Like other Wild West towns, the upper San Gabriel Canyon once teemed with colorful characters who centered their lives around the gold dust. The “Old Timers” were post-Gold Rush era prospectors and their families who stayed and settled nearby. Some homesteaded their property, while others simply squatted (The Homestead Act of 1862 made it possible for a private citizen to claim land with legal rights to the property). Canyon names on modern maps still memorialize the settlers who once roamed there.
The information below is based heavily on “The Old San Gabriel and Some of Those Who Made its History” by Cornelius Smith and “Colorful Old Days on the Upper San Gabriel” by Sedley Peck. Both of these articles can be found in the issues of Trails Magazine (1934-1941). Thanks to these records, we know about a few of these Old Timers. Most of these cabins are now gone because of disastrous floods, fires, and the construction of modern roads and dams.
The settlers and their cabins are described in geographical order, starting from high up the East Fork…
Headwaters of the East Fork
Tom Vincent, hunter and fugitive, discovered the famous Big Horn Mine in the early 1890s. Vincent lived a recluse life in his cabin, which was surrounded by horns and skulls of the game he caught. His cabin still sits quietly, high up in the gulch that retained his name.
A rare photo of Charles Vincent Doughtery AKA Charles Tom Vincent. Courtesy of findagrave.com
A rare still from the Big Horn Mining Days. By Chapin, Palmer, via Wikimedia Commons
Fred Clark. Up in Clark Gulch, historian Sedley Peck recalls an old cabin of hand-hewn “slabs and shakes” built by Fred Clark in 1897. It had survived numerous fires and floods and the door stood open to provide shelter for any passerby that needed it. The gulch retained his name.
Hell-in-Gone Cabin. An old miners cabin called the “Hell-in-Gone” stood somewhere above Iron Fork. E.D. Bloomer was the last occupant of it before it was washed away in the catastrophic 1938 flood.
Giddings Cabin built in 1897, stood for 50 years until the 1938 flood. It was located “just above Iron Fork”.
Dan McCarthy and his wife, Annie Potter (a daughter of William G. Potter) homesteaded near the mouth of Iron Fork. Later it would be acquired by George Trogden.
George Trogden. In the early 1900s, George M. Trogden came to Iron Fork as an agent for the Pacific Light and Power Company to measure water flow for a proposed electric power project. He loved the place so much he spent the rest of his life there and his cabin became one of the best known in the San Gabriels.
Trogden’s appearance was said to be comparable to Long John Silver (the main villain pirate in the novel Treasure Island) “…even to the rolling gait, stiff leg and bad eye”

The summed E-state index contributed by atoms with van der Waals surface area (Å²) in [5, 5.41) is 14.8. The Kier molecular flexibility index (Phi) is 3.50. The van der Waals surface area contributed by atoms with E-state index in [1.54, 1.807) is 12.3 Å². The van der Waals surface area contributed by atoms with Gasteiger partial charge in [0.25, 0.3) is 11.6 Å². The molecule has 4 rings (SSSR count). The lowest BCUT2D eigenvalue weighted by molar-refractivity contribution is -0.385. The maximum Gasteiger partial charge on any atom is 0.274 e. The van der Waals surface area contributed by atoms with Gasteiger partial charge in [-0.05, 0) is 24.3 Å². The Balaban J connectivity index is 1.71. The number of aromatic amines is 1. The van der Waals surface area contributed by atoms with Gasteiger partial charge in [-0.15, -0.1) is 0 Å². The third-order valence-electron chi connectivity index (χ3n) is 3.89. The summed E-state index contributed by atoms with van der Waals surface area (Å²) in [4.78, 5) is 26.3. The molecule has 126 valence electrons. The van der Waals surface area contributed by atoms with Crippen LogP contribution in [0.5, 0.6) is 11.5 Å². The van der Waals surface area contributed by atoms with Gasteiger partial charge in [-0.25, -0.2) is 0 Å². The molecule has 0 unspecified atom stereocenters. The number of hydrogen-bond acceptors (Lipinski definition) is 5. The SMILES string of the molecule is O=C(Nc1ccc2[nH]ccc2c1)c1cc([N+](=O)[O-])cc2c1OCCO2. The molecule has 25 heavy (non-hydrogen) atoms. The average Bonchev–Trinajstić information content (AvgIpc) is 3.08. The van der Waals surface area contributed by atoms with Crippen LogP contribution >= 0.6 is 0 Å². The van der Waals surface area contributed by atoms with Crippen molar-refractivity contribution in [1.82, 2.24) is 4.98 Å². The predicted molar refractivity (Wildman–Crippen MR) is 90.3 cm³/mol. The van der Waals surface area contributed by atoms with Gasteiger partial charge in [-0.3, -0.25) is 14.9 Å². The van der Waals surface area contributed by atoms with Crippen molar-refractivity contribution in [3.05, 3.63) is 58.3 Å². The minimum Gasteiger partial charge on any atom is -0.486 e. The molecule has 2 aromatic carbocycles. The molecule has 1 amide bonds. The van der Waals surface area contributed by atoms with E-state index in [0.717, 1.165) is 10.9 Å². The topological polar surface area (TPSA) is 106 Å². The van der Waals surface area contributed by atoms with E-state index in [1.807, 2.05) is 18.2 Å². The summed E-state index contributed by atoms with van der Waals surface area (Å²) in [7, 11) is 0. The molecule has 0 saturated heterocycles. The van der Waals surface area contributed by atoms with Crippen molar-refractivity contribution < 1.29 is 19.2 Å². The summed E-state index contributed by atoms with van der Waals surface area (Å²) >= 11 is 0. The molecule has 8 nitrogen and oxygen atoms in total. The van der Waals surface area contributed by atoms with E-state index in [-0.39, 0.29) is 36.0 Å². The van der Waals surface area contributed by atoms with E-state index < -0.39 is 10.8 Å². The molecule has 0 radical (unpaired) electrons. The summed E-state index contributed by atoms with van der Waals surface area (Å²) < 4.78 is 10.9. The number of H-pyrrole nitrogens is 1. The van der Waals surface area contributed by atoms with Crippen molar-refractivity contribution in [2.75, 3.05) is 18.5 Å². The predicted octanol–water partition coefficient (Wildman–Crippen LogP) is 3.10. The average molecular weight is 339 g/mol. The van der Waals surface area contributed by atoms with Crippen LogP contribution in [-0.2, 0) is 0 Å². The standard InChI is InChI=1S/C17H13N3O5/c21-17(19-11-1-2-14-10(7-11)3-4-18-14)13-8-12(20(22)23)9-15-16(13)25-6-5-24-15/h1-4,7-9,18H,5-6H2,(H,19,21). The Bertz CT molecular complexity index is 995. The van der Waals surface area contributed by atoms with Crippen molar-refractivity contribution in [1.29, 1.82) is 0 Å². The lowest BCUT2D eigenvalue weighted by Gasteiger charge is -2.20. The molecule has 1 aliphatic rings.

Uncle George’s reputation for being a genial host was well known, “his coffee pot and frying pan were always ready to do service” and his place became the center for nature lovers of all kinds. Trout were plentiful back in the day and anglers who made the trip all the way out to Iron Fork were sure to visit George. His two daughters could outride and outshoot any man who came to camp. He even had a burro named “Coalie” who would help him traverse the dangerous trail above The Narrows by having a steady balance.
Part of his cabin and garden were washed away in the floods of 1938. His son-in-law, John Hibsch and family had planned to restore the beloved old landmark but nothing remains today but memories
Oliver “Old Hickory” Justice, one of the last old-timers in the canyon, built his cabin of “rocks and shakes” just below Iron Fork and mined nearby. He was the first post master of Azusa in the 1870s and former Azusa School Board president. After saloons were voted out of Azusa, he chose the lonely mountain hermits life. Only once in 1920 did he return to Azusa to be a witness in the shooting trial of John Knox Portwood.
In 1929, a ranger found him dead in his cabin. Up in the rafters they found a coffin that he had built for himself. He also had pre-dug his grave on a mesa above Iron Fork. His canyon friends buried him and placed a grave marker. His cabin had survived the 1938 flood but only the ruins of massive stone walls remain
Judge Strunk build his cabin in the 1880s and it has been the home or shelter for many miners since. W.J. “Chicken” Findlay, another canyon character, lived in the Strunk cabin. He received his nickname from killing his neighbors chickens for running loose and destroying his garden. He’d toss the dead chickens back in his neighbors yards. Chicken engaged in mining activities and eventually went blind. He was taken to a County Farm, a sort of community care center, but escaped. While trying to make his way back to the Canyon, he drowned in Little Dalton Canyon stream. It helps to see while swimming?
Cabin #123 Above the Narrows. Floyd S. Hayden family’s first cabin washed away in flood of March, 1938. Courtesy of Citrus College, Hayden Memorial Library.
The historic Horseshoe mine is located near Devils Gulch. R.S. Saunders and E.A. Gray patented the Mine and its annex in 1912. But its been through many owners since then and structures have come and gone. The original cabin was built by Richard Saunders and used to sit where an old trail to the Narrows once started up the mountainside “on a windy point”. Sedley described the cabin appearing more “Swiss Alpine style” than it did western style.